WASHINGTON — COVID-19-related delays at the Department of Energy and its vendors might delay refurbishment of a warhead intended for next-generation nuclear-tipped air-launched cruise missiles, the acting head of the National Nuclear Security Administration said this week in congressional testimony.
“So there’s no near-term impacts with that but there could be a schedule adjustment,” Charles Verdon, the acting administrator of the National Nuclear Security Administration (NNSA) said in response to questions from Sen. John Hoeven (R-S.D.) in a Wednesday hearing of the Senate Appropriations energy and water development subcommittee. “But we have a lot of margin if we have to do that.”
In its 2022 budget request, released in late May, the NNSA said it would manufacture the first production unit W80-4 warhead by fiscal year 2025. The warhead is for the Long Range Standoff weapon being made by Raytheon. First production units, in NNSA parlance, are test articles that are torn down and analyzed to demonstrate a weapon is ready for mass production.
The Air Force wants to deploy both the Long Range Standoff beginning in 2030 or so. The NNSA’s Lawrence Livermore National Laboratory in California is the design agency for W80-4.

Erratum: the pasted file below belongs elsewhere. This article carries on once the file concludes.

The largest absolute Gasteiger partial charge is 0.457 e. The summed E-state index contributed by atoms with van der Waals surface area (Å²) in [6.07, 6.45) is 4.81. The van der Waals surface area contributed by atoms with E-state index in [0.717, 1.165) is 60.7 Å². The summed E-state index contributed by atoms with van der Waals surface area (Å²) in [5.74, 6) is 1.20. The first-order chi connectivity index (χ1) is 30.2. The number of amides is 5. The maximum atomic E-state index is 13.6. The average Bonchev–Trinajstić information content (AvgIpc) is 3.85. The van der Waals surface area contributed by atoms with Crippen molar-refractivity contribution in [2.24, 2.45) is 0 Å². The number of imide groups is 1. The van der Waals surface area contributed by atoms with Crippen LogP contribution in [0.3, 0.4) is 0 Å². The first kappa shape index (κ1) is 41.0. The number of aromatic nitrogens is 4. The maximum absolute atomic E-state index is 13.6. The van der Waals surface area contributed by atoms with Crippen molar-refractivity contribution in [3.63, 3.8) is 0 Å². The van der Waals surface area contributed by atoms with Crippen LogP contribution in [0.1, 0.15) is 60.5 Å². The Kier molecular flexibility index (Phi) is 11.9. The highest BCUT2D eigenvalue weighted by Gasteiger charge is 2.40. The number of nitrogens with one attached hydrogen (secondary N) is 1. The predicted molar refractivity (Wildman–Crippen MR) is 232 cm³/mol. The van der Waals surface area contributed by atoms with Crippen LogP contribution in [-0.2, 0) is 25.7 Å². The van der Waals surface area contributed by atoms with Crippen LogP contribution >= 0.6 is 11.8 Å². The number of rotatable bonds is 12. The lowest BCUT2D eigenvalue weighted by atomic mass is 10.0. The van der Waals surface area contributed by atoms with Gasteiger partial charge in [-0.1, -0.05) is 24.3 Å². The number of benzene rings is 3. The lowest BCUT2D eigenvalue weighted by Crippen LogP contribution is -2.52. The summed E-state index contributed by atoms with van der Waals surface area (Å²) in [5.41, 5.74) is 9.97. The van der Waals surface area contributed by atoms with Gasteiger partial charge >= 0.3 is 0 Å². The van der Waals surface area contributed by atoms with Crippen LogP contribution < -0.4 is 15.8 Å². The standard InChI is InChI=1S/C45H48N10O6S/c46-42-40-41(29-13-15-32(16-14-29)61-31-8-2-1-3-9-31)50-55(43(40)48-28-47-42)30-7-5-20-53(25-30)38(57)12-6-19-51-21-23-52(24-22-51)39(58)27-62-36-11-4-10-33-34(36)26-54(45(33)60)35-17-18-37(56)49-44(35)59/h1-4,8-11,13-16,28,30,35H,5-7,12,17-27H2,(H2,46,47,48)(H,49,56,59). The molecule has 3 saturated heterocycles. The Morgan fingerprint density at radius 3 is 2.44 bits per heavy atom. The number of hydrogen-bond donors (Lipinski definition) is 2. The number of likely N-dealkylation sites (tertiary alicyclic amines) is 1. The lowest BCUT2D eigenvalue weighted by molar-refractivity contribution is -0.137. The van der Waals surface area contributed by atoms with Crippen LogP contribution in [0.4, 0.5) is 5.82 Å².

Based on the weapon’s classified Weapons Design and Cost Report report, the NNSA estimates W80-4 will cost about $11.2 billion over the roughly 12 years running 2019 through 2031. The Air Force plans to buy about 1,000 Long Range Standoff Weapon missiles, the non-profit Federation of American Scientists estimates.
For fiscal year 2022, NNSA requested about $1.1 billion for W80-4 in fiscal year 2022, up around 8% compared with the 2021 appropriation of $1 billion or so. The agency also seeks $10 million for a W80-4 ALT-SLCM program, which would help mate a variant of the air-launched warhead with a planned low-yield, sea-launched cruise missile authorized by Congress at the request of the Donald Trump administration but not yet built.